Trump boasted about making Air Force One cheaper. He didn't.
WASHINGTON -- In December 2016, then-President-elect Trump sent word that, when it came to government spending, there was a new sheriff in town.
"Boeing is building a brand new 747 Air Force One for future presidents, but costs are out of control, more than $4 billion," he tweeted. "Cancel order!"
With great fanfare, Trump opened talks with Boeing and as recently as June declared that he had forced Boeing to knock $1.6 billion off the price. He boasted about his negotiating triumph over and over.
Welp. The Pentagon just put out its first formal acquisition report on the presidential planes, and the new cost is .?.?. $5.2 billion, Air Force Magazine reports. That's $4.7 billion for the jets themselves and $500 million for associated costs such as hangar construction. In response to my inquiry, an Air Force spokeswoman broke down the costs differently -- $3.9 billion for Boeing and the rest for associated costs -- and came up with a slightly higher figure for the new Air Force One: $5.3 billion.
Actually, it's even worse. Though Trump in 2016 had claimed costs were $4 billion for the two-jet order, the Government Accountability Office had estimated the cost that year at only $3.2 billion. Apples-to-apples comparisons are tricky, largely because Trump tends to make up numbers, but by any measure, the price tag is up -- bigly -- from when Trump first complained about it.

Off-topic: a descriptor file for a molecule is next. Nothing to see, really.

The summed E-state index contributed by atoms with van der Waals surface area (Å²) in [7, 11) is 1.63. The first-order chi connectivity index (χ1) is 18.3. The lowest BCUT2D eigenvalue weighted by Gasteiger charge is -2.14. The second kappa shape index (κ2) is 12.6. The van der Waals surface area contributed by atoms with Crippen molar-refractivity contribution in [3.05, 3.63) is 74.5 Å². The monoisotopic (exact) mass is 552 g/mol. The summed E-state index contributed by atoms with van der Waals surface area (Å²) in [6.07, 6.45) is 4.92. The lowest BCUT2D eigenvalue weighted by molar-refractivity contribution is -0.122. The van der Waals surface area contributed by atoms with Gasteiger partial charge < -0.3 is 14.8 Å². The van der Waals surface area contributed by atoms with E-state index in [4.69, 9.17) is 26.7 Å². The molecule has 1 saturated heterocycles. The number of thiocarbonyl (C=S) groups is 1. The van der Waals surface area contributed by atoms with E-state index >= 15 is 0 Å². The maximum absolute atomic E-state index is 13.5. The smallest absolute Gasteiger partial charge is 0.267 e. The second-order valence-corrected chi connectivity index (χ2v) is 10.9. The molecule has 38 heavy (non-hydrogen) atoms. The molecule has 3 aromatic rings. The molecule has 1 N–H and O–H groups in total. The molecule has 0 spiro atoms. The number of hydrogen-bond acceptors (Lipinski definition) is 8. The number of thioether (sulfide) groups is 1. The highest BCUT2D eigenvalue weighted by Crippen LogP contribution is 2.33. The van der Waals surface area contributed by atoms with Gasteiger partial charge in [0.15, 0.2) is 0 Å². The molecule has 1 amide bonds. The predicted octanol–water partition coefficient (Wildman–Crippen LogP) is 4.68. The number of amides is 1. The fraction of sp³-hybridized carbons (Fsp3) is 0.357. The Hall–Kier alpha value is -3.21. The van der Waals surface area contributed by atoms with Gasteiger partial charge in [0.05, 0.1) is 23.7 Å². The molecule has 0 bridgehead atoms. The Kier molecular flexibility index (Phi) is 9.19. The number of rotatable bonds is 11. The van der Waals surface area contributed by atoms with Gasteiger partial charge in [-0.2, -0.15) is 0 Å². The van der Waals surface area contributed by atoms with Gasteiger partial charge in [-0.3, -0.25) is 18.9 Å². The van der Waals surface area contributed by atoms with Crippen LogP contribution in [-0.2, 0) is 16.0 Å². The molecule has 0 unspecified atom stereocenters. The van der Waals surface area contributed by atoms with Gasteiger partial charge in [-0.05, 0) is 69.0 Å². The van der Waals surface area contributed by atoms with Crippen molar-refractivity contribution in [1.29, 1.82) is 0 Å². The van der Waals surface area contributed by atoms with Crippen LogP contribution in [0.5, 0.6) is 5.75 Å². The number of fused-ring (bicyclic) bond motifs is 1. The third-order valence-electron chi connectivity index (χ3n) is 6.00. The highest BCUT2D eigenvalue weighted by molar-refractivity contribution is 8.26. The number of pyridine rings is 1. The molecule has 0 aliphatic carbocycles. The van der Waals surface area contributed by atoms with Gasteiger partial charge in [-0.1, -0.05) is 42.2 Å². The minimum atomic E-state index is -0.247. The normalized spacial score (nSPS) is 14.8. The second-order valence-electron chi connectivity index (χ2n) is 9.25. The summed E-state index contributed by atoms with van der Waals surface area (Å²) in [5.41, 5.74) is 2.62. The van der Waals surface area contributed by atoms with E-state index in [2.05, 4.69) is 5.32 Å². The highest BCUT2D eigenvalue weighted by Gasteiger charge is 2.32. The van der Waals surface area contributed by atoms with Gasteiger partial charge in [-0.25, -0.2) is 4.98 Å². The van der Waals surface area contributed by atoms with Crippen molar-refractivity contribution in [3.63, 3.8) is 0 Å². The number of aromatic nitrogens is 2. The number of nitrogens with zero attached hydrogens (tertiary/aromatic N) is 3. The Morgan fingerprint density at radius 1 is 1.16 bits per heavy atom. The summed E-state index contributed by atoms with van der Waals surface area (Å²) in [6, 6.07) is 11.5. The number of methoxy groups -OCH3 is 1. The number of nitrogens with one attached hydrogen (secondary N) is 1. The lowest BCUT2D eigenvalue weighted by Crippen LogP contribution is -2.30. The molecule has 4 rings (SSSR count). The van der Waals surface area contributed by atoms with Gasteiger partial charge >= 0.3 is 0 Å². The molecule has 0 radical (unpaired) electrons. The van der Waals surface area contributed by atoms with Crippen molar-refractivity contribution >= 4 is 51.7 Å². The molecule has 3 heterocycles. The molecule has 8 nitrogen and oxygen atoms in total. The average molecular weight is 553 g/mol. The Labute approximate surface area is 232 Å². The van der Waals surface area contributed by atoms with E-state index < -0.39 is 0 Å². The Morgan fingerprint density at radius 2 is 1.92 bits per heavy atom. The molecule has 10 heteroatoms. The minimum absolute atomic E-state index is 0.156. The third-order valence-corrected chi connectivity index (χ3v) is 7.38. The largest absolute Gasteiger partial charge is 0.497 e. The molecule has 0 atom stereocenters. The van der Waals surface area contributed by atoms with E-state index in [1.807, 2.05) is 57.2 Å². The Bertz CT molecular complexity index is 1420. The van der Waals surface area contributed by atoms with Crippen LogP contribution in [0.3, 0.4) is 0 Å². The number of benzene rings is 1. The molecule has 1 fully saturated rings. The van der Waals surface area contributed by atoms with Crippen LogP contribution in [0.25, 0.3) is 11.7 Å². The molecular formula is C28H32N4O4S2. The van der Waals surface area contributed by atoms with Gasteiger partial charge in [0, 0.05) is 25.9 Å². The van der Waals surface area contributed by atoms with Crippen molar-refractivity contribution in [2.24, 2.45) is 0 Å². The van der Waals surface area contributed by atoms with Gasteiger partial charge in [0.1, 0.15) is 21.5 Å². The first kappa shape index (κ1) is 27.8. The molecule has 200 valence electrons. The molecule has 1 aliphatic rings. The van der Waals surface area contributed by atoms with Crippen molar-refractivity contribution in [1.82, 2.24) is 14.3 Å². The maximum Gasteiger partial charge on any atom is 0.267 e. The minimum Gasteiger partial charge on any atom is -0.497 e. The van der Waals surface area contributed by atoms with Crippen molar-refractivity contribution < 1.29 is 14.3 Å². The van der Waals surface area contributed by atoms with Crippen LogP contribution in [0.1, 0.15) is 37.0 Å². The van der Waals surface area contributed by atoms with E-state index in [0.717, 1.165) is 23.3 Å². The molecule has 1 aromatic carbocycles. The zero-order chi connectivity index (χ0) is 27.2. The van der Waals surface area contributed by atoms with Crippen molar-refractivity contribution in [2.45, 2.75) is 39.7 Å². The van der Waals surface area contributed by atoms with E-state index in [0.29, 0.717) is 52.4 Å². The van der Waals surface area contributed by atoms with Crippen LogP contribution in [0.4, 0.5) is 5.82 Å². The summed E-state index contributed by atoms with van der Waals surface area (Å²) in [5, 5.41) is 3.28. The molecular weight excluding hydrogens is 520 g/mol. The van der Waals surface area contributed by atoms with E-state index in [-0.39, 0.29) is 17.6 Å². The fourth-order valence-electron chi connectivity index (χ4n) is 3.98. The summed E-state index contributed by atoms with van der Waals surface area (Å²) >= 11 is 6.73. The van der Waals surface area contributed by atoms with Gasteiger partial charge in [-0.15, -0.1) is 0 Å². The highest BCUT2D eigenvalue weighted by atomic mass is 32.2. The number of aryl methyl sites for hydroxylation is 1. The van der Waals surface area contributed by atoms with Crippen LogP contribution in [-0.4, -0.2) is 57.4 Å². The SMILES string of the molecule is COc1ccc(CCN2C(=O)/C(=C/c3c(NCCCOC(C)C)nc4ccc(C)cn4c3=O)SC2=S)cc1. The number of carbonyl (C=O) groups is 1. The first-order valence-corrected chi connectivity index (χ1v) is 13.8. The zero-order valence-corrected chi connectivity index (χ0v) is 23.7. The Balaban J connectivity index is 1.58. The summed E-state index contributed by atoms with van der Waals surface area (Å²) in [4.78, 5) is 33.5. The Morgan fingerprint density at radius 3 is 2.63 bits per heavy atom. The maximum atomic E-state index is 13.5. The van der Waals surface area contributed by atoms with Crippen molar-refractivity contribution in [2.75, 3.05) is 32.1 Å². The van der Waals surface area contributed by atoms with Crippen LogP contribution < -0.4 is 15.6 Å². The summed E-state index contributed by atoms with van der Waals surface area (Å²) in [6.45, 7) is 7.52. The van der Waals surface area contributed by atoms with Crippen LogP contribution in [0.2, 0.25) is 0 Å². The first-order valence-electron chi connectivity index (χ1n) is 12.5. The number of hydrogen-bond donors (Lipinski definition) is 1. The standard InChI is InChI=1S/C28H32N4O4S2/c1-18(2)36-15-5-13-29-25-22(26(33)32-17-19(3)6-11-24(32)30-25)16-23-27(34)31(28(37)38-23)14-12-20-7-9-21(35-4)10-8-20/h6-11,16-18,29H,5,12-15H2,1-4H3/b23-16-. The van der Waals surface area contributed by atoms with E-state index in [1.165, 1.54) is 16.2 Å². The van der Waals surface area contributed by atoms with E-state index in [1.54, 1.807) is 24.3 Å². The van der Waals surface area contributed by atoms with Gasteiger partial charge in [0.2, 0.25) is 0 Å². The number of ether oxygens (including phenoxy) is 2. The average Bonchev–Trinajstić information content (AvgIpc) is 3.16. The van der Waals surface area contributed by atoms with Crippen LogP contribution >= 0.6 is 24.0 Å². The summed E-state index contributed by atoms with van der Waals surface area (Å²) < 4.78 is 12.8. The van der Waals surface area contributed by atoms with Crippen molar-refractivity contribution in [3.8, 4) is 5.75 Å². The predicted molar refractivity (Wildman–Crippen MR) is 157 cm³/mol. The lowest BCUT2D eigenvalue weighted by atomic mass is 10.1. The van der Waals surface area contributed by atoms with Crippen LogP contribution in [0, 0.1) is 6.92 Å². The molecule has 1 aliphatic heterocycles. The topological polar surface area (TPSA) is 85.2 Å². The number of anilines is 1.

The tale of Air Force One is a study of Trump's presidency in miniature. He makes fantastical claims and forecasts that are implausible at the time but that can't be proved wrong empirically because sufficient time hasn't passed. As the Trump presidency wears on, however, time exposes more claims as fraudulent.
He claimed the economy would grow consistently at 4% and occasionally as high as 8%; after an initial boost because of tax cuts, it has settled back down to 2.1%.
His treasury secretary said in April that the United States and China were close to a trade deal. The two are now fighting a trade and currency war.
He proclaimed North Korea no longer a nuclear threat and said its main missile-launching site "is going to be destroyed very soon"; North Korea has resumed weapons testing.